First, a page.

Student Athletes Thrive in New Mexico’s Shotgun Education Program

To many people, the warm and sunny day in mid-May 2015 might have seemed like just another day in Roswell. The air held a slight breeze, just enough to keep everyone comfortable in short sleeve shirts. Most people were thinking about upcoming graduations, summer plans, vacations, tasks that needed to be done at the ranch and a million other things that cross one’s mind.

Above: From Albuquerque, Tristan shot at the 2019 New Mexico NMHSCTA state shoot. Below: Casen Calkins trains in Aztec.

But for 30 youth, their families and coaches, it was not just another day. The true impact of what started that day, would not be known for many years.

To look at it now, in 2020, one knows that we are still just seeing the tip of the iceberg.

Families came from small farming and ranching communities across southeast New Mexico; the youth gathered, shotguns in hand, to try their hand at trap shooting. As if shooting singles were not enough, the youth took on the challenge, a few steps back and tried their skills at shooting handicap.

Students from Artesia, Clovis, Melrose, Roswell and Texico might have attended the first competition but student athletes from Los Alamos, Aztec, Portales and Rio Rancho also had fledging High School Shooting Sports Programs. These teams started practicing, hosting practices, participating in satellite shoots and pushing coaches to host an in-person competition held in conjunction with New Mexico 4-H Shooting Sports Competition at the NRA’s Whittington Center in Raton.

It was at this shoot that coaches stepped up again, adding to the stack of volunteer hats on their heads. Somehow, adult volunteers found more time in their busy schedules to form a board, create a handbook and start creating more opportunities for youth to attend competitions across New Mexico.
And just like that the New Mexico High School Clay Target Association (NMHSCTA) was fledged and soon began to soar.

NMHSCTA clubs across the state were quick to join New Mexico Department of Game and Fish’s Responsible Hunter Program. The Responsible Hunter Program provides an opportunity to cultivate fundamental hunting and shooting skills; expose youth to competitive shooting events; teach the fundamental outdoor skills such as orienteering, wildlife identification, hunting and environmental ethics; teach hunting skills such as tracking, game calling, care of game and game habitat management. The program will instill leadership and team spirit through group involvement and cooperation. The goal of the program is to establish a foundation of trustworthiness, respect, responsibility, fairness, caring and citizenship in youth hunters and shooters in New Mexico.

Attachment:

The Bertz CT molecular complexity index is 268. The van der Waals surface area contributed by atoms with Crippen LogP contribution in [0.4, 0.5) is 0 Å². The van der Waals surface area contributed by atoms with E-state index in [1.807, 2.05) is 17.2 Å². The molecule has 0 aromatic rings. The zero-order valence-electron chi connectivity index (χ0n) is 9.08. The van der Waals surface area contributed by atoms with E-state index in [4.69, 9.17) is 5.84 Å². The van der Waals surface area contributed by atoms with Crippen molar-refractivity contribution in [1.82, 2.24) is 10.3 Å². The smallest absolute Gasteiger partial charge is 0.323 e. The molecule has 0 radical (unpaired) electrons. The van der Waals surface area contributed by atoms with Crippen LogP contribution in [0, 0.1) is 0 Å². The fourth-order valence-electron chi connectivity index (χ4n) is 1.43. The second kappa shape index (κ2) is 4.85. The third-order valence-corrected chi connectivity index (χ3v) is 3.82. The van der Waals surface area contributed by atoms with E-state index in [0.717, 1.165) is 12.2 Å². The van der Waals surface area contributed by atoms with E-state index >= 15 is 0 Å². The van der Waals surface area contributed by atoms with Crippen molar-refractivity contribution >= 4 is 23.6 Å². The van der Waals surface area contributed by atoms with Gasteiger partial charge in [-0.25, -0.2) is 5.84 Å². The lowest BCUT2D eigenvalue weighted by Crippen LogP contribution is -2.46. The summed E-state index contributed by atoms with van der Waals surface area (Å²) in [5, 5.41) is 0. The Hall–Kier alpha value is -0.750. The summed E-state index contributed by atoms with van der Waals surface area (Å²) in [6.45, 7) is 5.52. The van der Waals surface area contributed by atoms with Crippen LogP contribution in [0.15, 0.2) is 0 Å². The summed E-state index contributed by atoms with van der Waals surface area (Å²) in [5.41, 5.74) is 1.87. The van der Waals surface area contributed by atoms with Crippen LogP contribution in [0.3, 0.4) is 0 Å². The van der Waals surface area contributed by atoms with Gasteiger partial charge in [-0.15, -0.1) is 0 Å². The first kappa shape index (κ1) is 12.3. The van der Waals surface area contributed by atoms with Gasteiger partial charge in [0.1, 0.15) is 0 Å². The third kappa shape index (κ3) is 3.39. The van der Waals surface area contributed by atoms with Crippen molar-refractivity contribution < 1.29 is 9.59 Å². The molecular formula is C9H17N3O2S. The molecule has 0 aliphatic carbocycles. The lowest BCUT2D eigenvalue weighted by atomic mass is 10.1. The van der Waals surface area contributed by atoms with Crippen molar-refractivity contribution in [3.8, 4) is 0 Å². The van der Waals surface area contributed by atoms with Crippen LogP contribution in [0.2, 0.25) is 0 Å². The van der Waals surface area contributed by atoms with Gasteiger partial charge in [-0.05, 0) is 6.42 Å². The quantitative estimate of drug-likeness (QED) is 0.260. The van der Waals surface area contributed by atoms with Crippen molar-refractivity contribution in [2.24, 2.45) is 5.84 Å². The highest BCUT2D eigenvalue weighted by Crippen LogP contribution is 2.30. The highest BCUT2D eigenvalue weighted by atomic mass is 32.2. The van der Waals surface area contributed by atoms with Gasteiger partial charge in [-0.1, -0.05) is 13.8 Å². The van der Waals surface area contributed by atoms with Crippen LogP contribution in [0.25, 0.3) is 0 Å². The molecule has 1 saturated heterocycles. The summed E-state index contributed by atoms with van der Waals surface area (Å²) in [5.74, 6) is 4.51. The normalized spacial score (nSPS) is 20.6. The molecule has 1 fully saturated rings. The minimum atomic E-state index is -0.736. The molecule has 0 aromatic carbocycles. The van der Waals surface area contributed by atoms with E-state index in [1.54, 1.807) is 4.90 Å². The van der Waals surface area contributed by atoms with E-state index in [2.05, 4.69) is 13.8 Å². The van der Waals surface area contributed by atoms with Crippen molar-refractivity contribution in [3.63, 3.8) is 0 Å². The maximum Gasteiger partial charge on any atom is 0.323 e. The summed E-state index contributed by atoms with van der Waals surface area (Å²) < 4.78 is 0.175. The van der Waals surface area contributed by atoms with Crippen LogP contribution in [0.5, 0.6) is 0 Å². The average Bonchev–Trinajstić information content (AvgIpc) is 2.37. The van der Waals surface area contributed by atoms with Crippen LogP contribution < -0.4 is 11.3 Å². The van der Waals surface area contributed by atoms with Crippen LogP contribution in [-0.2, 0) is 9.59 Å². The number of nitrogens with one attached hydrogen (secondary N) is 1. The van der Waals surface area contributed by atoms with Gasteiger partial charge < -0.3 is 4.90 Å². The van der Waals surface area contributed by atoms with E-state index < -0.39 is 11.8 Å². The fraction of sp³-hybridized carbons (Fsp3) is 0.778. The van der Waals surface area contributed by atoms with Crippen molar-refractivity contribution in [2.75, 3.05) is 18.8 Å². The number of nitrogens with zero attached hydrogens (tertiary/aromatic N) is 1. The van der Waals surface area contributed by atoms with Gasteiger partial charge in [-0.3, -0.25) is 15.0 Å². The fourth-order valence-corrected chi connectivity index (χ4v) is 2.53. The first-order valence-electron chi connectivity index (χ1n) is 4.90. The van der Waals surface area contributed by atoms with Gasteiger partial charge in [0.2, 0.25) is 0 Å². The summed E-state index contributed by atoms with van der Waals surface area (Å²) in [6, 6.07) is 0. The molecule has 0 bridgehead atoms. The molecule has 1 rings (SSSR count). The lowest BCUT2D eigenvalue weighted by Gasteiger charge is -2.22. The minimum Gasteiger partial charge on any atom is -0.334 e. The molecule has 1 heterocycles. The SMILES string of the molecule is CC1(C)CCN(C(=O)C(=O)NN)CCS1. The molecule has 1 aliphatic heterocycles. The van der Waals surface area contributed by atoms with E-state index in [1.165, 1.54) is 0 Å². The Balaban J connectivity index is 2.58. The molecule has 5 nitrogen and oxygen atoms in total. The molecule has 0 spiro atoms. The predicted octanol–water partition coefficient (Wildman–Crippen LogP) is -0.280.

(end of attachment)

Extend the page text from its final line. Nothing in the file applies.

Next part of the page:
Above: The Albuquerque trap team at the 2019 State Shoot in Raton.

Clubs who sign up with the Responsible Hunter Program receive the opportunity to use firearms provided by the Department as well as $100 per youth athlete per year to purchase consumable items such as ammunition, targets, eye protection and hearing protection.

The association is committed to hosting six in-person competitions over the next three years and a state championship each year. Competitions have grown to include singles, handicaps and doubles. The board worked hard to combine the program with the Scholastic Clay Target Program (SCTP) and the Amateur Trapshooting Association (ATA), allowing athletes’ scores to count for both programs and encourage opportunities for the athletes to continue their shooting careers.

Above: Participants at the Northern New Mexico Youth Clay Target Challenge in Los Alamos.

Through the program, four students have been offered college scholarships, and three have accepted them.

The year 2019 gave way, and more of the iceberg was revealed. Ninety youth athletes from 48 schools, including 22 senior athletes, have grown with the program, becoming close friends, responsible firearm owners, competitive athletes, role-models to younger athletes and all-around good people.
Can these positive qualities all be attributed to a youth athlete shotgun program?

Probably not 100% attributed…but there is a fair percentage that can be attributed to the program. You don’t find groups of over 100 youth with these manners just anywhere.

While only a few people may remember the inaugural champions, Mackenzie Perkins and Carson Holt, several hundred student athletes have felt the impact of that warm day in Roswell.

And our guess…hundreds more New Mexico youth, and their families will feel the positive impacts of this program in the years to come.


About Tristanna Bickford

Tristanna Bickford is the Assistant Chief of Education for the New Mexico Department of Game and Fish.